A fact checker from a major magazine wrote asking if Churchill ever declared, “Stalin never broke his word to me.” The short answer is yes. The long answer shows how careful we should be when quoting Churchill.
The original source of this quote is the journalist C.L. Sulzberger (1912-1993), in his 1970 book, Last of the Giants, page 304. Here Sulzberger reports his “five hours with old Winston Churchill” at Chartwell on 10 July 1956.
Stalin never broke his word to me. We agreed on the Balkans. I said he could have Rumania and Bulgaria; he said we could have Greece (of course, only in our sphere, you know). He signed a slip of paper. And he never broke his word. We saved Greece that way. When we went in in 1944 Stalin didn’t interfere. You Americans didn’t help, you know.
Churchill was referring to the much misrepresented “naughty paper,” the “percentages agreement” with Stalin in their Moscow talks (Tolstoy Conference, 9-19 October 1944)—which Stalin did honor. The Soviets made no move to interfere when Churchill flew to Athens to broker a truce between communist and nationalist insurgents, though Stalin was soon meddling in Greece in 1948.
Sulzberger was a reliable reporter, so the source appears valid. As a gauge of Churchill’s attitude toward Stalin, it is more problematic.
By 1956 Churchill was an aged 81, out of power and still smarting over his failure to achieve a summit conference with the Russians (which Eisenhower agreed to almost immediately after Churchill left office, saying privately, that he feared “Winston might give away the store.”) Churchill had long argued for a three-power meeting and “settlement” with the Russians, based on the brand of personal diplomacy he’d practiced with Stalin during World War II.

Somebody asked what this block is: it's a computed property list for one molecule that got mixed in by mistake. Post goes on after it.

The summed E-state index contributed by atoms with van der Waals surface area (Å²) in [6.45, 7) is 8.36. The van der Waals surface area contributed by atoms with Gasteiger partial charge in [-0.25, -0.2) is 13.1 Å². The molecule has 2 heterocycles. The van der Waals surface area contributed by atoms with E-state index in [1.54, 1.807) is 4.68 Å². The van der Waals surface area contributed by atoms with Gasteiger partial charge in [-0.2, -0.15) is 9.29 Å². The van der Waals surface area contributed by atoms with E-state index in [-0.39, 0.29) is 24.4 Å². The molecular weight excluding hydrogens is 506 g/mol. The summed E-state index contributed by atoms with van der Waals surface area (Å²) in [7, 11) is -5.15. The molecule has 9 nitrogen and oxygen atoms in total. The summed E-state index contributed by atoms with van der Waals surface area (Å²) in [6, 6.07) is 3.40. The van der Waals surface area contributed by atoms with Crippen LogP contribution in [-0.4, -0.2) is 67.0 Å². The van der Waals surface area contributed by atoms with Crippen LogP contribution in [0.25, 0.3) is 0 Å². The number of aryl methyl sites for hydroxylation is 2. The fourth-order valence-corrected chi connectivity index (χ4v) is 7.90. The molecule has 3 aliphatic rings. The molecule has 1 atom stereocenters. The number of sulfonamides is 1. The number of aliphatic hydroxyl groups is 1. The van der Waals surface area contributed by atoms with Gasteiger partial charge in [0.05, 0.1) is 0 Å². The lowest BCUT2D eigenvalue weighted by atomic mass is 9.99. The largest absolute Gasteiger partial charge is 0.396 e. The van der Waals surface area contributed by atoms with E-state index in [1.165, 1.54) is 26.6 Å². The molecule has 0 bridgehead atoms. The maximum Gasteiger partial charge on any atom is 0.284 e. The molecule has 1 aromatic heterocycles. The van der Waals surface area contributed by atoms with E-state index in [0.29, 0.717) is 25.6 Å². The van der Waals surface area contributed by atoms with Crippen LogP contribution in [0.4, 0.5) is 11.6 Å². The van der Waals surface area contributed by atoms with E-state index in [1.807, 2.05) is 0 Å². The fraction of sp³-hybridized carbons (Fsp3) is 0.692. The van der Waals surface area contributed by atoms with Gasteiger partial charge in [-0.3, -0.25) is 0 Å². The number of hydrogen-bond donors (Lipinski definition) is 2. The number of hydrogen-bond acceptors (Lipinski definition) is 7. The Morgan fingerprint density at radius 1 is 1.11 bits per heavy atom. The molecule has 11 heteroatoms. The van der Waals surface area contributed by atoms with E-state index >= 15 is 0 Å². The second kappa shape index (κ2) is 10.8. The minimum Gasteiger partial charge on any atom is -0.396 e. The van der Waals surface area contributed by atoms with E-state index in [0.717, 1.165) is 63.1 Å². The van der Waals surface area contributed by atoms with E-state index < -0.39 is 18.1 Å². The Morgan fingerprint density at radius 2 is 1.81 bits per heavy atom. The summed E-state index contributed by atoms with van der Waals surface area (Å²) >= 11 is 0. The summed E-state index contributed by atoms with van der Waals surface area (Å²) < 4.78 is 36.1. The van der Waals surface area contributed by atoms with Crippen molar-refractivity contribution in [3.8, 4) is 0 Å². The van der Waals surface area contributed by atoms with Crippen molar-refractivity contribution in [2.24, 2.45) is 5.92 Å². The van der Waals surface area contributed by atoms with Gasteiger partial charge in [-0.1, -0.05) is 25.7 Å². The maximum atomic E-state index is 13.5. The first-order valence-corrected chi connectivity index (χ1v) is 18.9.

After the Yalta Conference in February 1945, Churchill said he thought he could trust Stalin. He probably was referring to Stalin’s Yalta promise to allow free elections in Poland. As early as March 1945 he had to admit, in correspondence with Roosevelt, that he’d been wrong. Even in the immediate aftermath of Yalta, on 23 February 1945, he wondered, after Germany’s defeat, “what will lie between the white snows of Russia and the white cliffs of Dover?” (John Colville, Fringes of Power, 563). Speaking at the Massachusetts Institute of Technology (3 March 1949) Churchill predicted the fall of communism, fueled by “a spark coming from God knows where and in a moment the whole structure of lies and oppression is on trial for its life.”
It is fair to say that Churchill believed Stalin had not broken his word through 1944. To some extent his 1956 remark to Sulzberger was meant to contrast what Churchill saw as the giant figure of Stalin. But trust in Stalin was certainly not something Churchill expressed consistently after the war. In the end, I doubt that he had very much.